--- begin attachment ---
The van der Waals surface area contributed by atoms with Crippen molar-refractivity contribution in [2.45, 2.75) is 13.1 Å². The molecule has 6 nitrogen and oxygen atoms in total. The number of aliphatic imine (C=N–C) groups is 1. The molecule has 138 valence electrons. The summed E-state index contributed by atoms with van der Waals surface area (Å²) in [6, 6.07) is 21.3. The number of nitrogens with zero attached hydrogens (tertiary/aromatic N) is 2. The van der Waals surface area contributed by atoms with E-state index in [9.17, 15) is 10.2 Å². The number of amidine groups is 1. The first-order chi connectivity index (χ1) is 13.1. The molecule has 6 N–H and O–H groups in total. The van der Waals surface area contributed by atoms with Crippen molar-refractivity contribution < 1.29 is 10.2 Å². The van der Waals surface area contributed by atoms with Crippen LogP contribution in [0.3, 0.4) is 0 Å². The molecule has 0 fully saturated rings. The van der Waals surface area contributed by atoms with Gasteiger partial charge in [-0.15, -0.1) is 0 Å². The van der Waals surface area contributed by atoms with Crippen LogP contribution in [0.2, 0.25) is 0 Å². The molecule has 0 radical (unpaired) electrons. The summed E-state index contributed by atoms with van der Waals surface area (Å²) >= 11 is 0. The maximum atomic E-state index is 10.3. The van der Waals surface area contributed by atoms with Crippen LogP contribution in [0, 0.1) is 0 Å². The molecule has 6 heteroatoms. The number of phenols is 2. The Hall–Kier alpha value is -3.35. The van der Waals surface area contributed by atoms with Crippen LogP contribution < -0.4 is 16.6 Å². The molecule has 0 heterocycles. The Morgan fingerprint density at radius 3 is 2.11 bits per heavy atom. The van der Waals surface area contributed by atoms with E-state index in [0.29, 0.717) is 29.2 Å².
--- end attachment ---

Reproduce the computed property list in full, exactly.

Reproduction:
The van der Waals surface area contributed by atoms with Crippen molar-refractivity contribution in [2.45, 2.75) is 13.1 Å². The molecule has 6 nitrogen and oxygen atoms in total. The number of aliphatic imine (C=N–C) groups is 1. The molecule has 138 valence electrons. The summed E-state index contributed by atoms with van der Waals surface area (Å²) in [6, 6.07) is 21.3. The number of nitrogens with zero attached hydrogens (tertiary/aromatic N) is 2. The van der Waals surface area contributed by atoms with E-state index in [9.17, 15) is 10.2 Å². The number of amidine groups is 1. The first-order chi connectivity index (χ1) is 13.1. The molecule has 6 N–H and O–H groups in total. The van der Waals surface area contributed by atoms with Crippen molar-refractivity contribution < 1.29 is 10.2 Å². The van der Waals surface area contributed by atoms with Crippen LogP contribution in [0.3, 0.4) is 0 Å². The molecule has 0 fully saturated rings. The van der Waals surface area contributed by atoms with Gasteiger partial charge in [-0.15, -0.1) is 0 Å². The van der Waals surface area contributed by atoms with Crippen LogP contribution in [0.2, 0.25) is 0 Å². The molecule has 0 radical (unpaired) electrons. The summed E-state index contributed by atoms with van der Waals surface area (Å²) >= 11 is 0. The maximum atomic E-state index is 10.3. The van der Waals surface area contributed by atoms with Crippen LogP contribution in [0, 0.1) is 0 Å². The molecule has 6 heteroatoms. The number of phenols is 2. The Hall–Kier alpha value is -3.35. The van der Waals surface area contributed by atoms with Crippen LogP contribution < -0.4 is 16.6 Å². The molecule has 0 heterocycles. The Morgan fingerprint density at radius 3 is 2.11 bits per heavy atom. The van der Waals surface area contributed by atoms with E-state index in [0.29, 0.717) is 29.2 Å².